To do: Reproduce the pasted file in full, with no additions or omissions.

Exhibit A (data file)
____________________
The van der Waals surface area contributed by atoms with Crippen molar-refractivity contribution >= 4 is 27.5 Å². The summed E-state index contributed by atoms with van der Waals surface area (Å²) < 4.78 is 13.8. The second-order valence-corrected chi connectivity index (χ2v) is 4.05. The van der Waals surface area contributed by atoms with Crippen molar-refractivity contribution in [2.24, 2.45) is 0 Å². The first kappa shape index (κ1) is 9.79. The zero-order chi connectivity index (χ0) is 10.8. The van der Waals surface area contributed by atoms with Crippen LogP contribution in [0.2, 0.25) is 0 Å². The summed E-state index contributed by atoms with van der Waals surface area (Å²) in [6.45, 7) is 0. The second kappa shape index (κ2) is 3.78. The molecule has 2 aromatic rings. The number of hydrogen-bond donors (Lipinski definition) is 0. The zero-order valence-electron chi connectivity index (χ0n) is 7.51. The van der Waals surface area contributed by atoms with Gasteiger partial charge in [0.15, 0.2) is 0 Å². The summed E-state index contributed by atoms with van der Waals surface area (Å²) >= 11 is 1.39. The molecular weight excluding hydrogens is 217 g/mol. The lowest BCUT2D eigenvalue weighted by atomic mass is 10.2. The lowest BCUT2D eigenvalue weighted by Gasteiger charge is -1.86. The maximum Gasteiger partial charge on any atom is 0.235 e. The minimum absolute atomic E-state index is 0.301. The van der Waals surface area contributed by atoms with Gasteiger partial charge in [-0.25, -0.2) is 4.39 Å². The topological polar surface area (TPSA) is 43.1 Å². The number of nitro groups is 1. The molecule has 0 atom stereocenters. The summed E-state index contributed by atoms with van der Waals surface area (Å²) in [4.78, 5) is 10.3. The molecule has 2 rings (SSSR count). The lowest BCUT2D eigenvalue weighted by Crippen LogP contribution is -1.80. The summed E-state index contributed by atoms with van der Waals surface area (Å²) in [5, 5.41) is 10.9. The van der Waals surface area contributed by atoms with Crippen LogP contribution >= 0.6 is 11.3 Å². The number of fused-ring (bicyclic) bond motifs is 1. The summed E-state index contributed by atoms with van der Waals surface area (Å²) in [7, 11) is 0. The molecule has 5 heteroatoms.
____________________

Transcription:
The van der Waals surface area contributed by atoms with Crippen molar-refractivity contribution >= 4 is 27.5 Å². The summed E-state index contributed by atoms with van der Waals surface area (Å²) < 4.78 is 13.8. The second-order valence-corrected chi connectivity index (χ2v) is 4.05. The van der Waals surface area contributed by atoms with Crippen molar-refractivity contribution in [2.24, 2.45) is 0 Å². The first kappa shape index (κ1) is 9.79. The zero-order chi connectivity index (χ0) is 10.8. The van der Waals surface area contributed by atoms with Crippen LogP contribution in [0.2, 0.25) is 0 Å². The summed E-state index contributed by atoms with van der Waals surface area (Å²) in [6.45, 7) is 0. The second kappa shape index (κ2) is 3.78. The molecule has 2 aromatic rings. The number of hydrogen-bond donors (Lipinski definition) is 0. The zero-order valence-electron chi connectivity index (χ0n) is 7.51. The van der Waals surface area contributed by atoms with Gasteiger partial charge in [0.15, 0.2) is 0 Å². The summed E-state index contributed by atoms with van der Waals surface area (Å²) >= 11 is 1.39. The molecular weight excluding hydrogens is 217 g/mol. The lowest BCUT2D eigenvalue weighted by atomic mass is 10.2. The lowest BCUT2D eigenvalue weighted by Gasteiger charge is -1.86. The maximum Gasteiger partial charge on any atom is 0.235 e. The minimum absolute atomic E-state index is 0.301. The van der Waals surface area contributed by atoms with Gasteiger partial charge in [-0.25, -0.2) is 4.39 Å². The topological polar surface area (TPSA) is 43.1 Å². The number of nitro groups is 1. The molecule has 0 atom stereocenters. The summed E-state index contributed by atoms with van der Waals surface area (Å²) in [4.78, 5) is 10.3. The molecule has 2 rings (SSSR count). The lowest BCUT2D eigenvalue weighted by Crippen LogP contribution is -1.80. The summed E-state index contributed by atoms with van der Waals surface area (Å²) in [5, 5.41) is 10.9. The van der Waals surface area contributed by atoms with Crippen LogP contribution >= 0.6 is 11.3 Å². The number of fused-ring (bicyclic) bond motifs is 1. The summed E-state index contributed by atoms with van der Waals surface area (Å²) in [7, 11) is 0. The molecule has 5 heteroatoms.